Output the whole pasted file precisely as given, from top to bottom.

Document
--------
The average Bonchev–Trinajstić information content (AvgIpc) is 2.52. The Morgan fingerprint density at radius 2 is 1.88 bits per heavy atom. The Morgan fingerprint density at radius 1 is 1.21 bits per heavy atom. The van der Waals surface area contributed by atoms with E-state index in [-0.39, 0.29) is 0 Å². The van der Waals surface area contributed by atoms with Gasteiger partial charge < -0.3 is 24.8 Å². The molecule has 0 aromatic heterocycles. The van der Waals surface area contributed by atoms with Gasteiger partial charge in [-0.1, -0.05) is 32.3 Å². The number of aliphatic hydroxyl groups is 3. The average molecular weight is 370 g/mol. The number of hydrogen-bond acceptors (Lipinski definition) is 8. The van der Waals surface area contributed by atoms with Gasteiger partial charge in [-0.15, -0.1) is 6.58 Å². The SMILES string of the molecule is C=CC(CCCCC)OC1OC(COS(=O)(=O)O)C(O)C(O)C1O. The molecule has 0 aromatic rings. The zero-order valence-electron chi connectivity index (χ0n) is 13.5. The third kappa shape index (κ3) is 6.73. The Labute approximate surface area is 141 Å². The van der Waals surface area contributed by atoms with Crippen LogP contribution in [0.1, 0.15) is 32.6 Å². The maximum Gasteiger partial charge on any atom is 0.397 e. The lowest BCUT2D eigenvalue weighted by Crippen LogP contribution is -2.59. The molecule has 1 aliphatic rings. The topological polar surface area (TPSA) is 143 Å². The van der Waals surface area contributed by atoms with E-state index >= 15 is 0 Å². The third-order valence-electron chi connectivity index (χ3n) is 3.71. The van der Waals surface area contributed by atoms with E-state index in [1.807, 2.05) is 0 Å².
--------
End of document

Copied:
The average Bonchev–Trinajstić information content (AvgIpc) is 2.52. The Morgan fingerprint density at radius 2 is 1.88 bits per heavy atom. The Morgan fingerprint density at radius 1 is 1.21 bits per heavy atom. The van der Waals surface area contributed by atoms with E-state index in [-0.39, 0.29) is 0 Å². The van der Waals surface area contributed by atoms with Gasteiger partial charge < -0.3 is 24.8 Å². The molecule has 0 aromatic heterocycles. The van der Waals surface area contributed by atoms with Gasteiger partial charge in [-0.1, -0.05) is 32.3 Å². The number of aliphatic hydroxyl groups is 3. The average molecular weight is 370 g/mol. The number of hydrogen-bond acceptors (Lipinski definition) is 8. The van der Waals surface area contributed by atoms with Gasteiger partial charge in [-0.15, -0.1) is 6.58 Å². The SMILES string of the molecule is C=CC(CCCCC)OC1OC(COS(=O)(=O)O)C(O)C(O)C1O. The molecule has 0 aromatic rings. The zero-order valence-electron chi connectivity index (χ0n) is 13.5. The third kappa shape index (κ3) is 6.73. The Labute approximate surface area is 141 Å². The van der Waals surface area contributed by atoms with Crippen LogP contribution in [0.1, 0.15) is 32.6 Å². The maximum Gasteiger partial charge on any atom is 0.397 e. The lowest BCUT2D eigenvalue weighted by Crippen LogP contribution is -2.59. The molecule has 1 aliphatic rings. The topological polar surface area (TPSA) is 143 Å². The van der Waals surface area contributed by atoms with E-state index >= 15 is 0 Å². The third-order valence-electron chi connectivity index (χ3n) is 3.71. The van der Waals surface area contributed by atoms with E-state index in [1.807, 2.05) is 0 Å².